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Incorporating Climate Change: It’s the Law

June 24th, 2021 by

Earlier this year the legislature passed and the governor signed into law an amendment to the New Jersey Municipal Land Use Law (MLUL) requiring a climate change-related hazard vulnerability assessment.

What does this change mean for municipal officials? What will they be required to do and when? This was the topic of discussion in a session entitled Incorporating Climate Change: It’s the Law at the 2021 New Jersey Planning & Redevelopment Conference, co-hosted by New Jersey Future and the New Jersey Chapter of the American Planning Association.

Moderated by Leah Yasenchak, Principal at BRS, Inc., the panel included Jon Drill of Stickel, Koenig, Sullivan & Drill, LLC; Jessica Jahre, Senior Planner at the New Jersey Department of Environmental Protection (DEP); Anthony Mercantante, Township Administrator of Middletown Township; and Stan Slachetka, Group Manager at T&M Associates.

Jon Drill pointed out that the MLUL amendment falls under the section that lays out the required elements of a municipal land-use plan. The preparation of a climate change and hazard vulnerability assessment is thus triggered by any update of the land-use plan. Since many municipalities are going to have to update their master plans in order to satisfy their affordable housing requirements, they will also have to look at completing these vulnerability assessments as part of that process.

As to what needs to be in the assessment, Stan Slachetka mentioned that some municipalities have more climate-change-related vulnerabilities than others. Coastal municipalities are at special risk from sea-level rise, but all municipalities will be affected in some way, whether from increased temperatures, storm intensity, increased rainfall and stormwater runoff, fire risk, etc. Slachetka said probably the best way to think about a climate risk assessment is through the lens of a build-out analysis, in which a municipality considers what land uses would be located in vulnerable areas if everything called for in the master plan got built. If a town’s master plan and zoning are calling for development in areas that will be flood-prone in the future, for example, this should be a prompt to reexamine the zoning and redirect future development.

How do municipal leaders know what land uses are located in “vulnerable areas,” both now and in the future? Jessica Jahre announced that NJDEP has created a website, Resilient NJ, to help municipalities plan for climate change. She said its primary objective is “to accelerate community resilience planning,” and that “there is something in there that will be of interest to every town.” In particular, the website includes a toolkit designed to walk municipal leaders through the process of identifying their areas of vulnerability to climate change. The toolkit not only helps municipal leaders assess their risks but also contains a database of over 300 local actions that could be taken to address those risks, along with case studies, allowing municipalities to tailor their responses to their particular situations.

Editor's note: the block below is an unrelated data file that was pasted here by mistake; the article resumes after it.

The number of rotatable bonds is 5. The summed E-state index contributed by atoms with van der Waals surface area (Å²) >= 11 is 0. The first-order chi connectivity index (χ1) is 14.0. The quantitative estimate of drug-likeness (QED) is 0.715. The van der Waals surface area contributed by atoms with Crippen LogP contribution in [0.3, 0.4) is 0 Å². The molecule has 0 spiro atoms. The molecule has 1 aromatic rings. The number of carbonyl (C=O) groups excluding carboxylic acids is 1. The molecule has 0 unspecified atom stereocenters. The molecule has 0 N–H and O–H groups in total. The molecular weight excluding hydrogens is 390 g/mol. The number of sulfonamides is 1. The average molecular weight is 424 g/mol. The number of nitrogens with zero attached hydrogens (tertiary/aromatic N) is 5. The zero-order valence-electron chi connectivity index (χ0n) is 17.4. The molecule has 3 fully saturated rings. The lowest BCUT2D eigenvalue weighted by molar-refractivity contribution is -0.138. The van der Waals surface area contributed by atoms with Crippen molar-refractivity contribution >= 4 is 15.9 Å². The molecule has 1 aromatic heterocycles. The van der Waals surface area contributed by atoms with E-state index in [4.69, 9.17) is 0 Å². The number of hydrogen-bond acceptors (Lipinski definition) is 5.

Slachetka suggested that municipalities should use these tools to ask what is their level of risk on various factors, what areas are affected, what is located there, and who lives there. He advised municipal leaders to look especially at “critical facilities” (e.g., utility lines, roads, public buildings) that are located in vulnerable areas and to identify which elements of the land-use plan potentially need to be updated to address these locational vulnerabilities.

Anthony Mercantante talked about the unusual situation in Middletown Township, which comprises numerous component neighborhoods with a diverse array of demographics. In contrast to the pattern typical of most coastal municipalities, Middletown’s neighborhoods along the Raritan bayshore (North Middletown, Port Monmouth, Belford, and Leonardo) actually have lower average home values than the inland neighborhoods, reflecting the generally lower-income profile of the residents. One of these neighborhoods, Port Monmouth, has recently been protected by a flood control project funded by the Army Corps of Engineers, involving flood walls, flood gates, and pumps. The design of the project had been on the Army Corps’s books since the 1990s, but it only actually got built in the wake of Superstorm Sandy. Mercantante indicated that these physical reinforcements are effective – North Middletown already had flood walls and did not flood during Sandy. But the infrastructure is expensive, sometimes involving land acquisition.

Infrastructure projects like the one in Port Monmouth are also reactive. The MLUL amendment is designed to instead encourage local governments to think proactively, the better to get residents and critical facilities out of harm’s way before the next disaster strikes.

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